Some form of Federal aid which can strike at the root of the problem and supplement and coordinate local and State efforts to help the depressed areas is a necessity. The bills we have introduced would authorize loans and grants to aid in the construction of industrial plants in areas where excessive unemployment exists. Although we have defined a depressed area as a community in which it is determined that 9 percent of the labor supply has been unemployed for at least 18 months, or at least 6 percent for at least 3 years, it is our view that any formula adopted should be sufficiently flexible to recognize the particular needs of labor-depressed areas. Joint efforts by Federal, State, and local groups should be made to alleviate the unemployment by initiating programs of needed public facilities. Other forms of relief, such as technical and tax assistance, should be included in any adequate Federal program. We fully indorse the recommendation that there should be an absolute prohibition in the legislation to withhold assistance to firms that move from one section or region of the country to the depressed community. The assistance must be limited to expansion purposes. To do otherwise will put a premium on depressing one area in order to aid another.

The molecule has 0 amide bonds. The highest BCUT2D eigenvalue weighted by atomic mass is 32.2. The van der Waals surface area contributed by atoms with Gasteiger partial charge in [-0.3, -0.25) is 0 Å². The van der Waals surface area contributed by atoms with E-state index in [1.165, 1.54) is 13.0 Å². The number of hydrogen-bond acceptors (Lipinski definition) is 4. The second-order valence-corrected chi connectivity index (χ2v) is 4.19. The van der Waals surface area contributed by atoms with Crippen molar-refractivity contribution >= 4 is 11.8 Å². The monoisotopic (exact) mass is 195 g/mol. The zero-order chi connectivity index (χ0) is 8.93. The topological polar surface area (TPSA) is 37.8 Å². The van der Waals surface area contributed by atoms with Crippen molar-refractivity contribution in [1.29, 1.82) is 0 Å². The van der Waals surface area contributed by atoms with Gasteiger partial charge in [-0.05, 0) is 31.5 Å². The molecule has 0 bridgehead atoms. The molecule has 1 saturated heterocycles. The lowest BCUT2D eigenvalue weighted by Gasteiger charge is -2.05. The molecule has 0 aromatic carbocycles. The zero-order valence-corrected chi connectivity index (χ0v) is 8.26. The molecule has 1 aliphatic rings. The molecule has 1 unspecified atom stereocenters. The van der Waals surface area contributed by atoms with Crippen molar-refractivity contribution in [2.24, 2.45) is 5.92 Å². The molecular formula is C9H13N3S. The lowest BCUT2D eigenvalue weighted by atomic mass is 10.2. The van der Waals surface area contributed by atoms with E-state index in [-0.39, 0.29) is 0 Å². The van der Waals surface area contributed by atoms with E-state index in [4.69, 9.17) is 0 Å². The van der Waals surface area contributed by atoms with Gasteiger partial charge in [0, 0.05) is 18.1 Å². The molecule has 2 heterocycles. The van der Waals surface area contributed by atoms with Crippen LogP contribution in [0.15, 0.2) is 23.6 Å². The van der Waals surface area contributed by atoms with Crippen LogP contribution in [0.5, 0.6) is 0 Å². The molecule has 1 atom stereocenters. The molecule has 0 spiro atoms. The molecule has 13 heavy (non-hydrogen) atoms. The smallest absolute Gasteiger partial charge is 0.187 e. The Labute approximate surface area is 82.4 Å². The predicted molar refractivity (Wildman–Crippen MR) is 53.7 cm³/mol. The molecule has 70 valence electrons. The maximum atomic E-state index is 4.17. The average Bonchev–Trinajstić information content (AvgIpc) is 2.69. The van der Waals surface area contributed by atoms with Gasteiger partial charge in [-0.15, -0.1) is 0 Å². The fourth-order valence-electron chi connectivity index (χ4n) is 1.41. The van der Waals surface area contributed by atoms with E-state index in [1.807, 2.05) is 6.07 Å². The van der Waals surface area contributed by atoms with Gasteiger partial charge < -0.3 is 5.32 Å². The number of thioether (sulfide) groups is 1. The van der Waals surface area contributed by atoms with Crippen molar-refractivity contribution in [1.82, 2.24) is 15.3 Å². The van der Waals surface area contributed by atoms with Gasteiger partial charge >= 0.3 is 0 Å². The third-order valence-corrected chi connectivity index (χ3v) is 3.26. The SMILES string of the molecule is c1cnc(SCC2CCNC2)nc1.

To stem the tide of unemployment as it exists today and offer constructive aid to depressed areas is, we feel, of the utmost importance to our well-being and our national security.

We wish to thank you for the courtesy of permitting us to submit this statement.

Emanuel Celler on behalf of Victor L. Anfuso, Charles A..
Buckley, Irwin D. Davidson, James J. Delaney, Isi-
dore Dollinger, James G. Donovan, Lester Holtzman,
Edna F. Kelly, Eugene J. Keogh, Arthur G. Klein,
Abraham J. Multer, Leo O'Brien, Adam C. Powell, Jr.,
John J. Rooney, and Herbert Zelenko.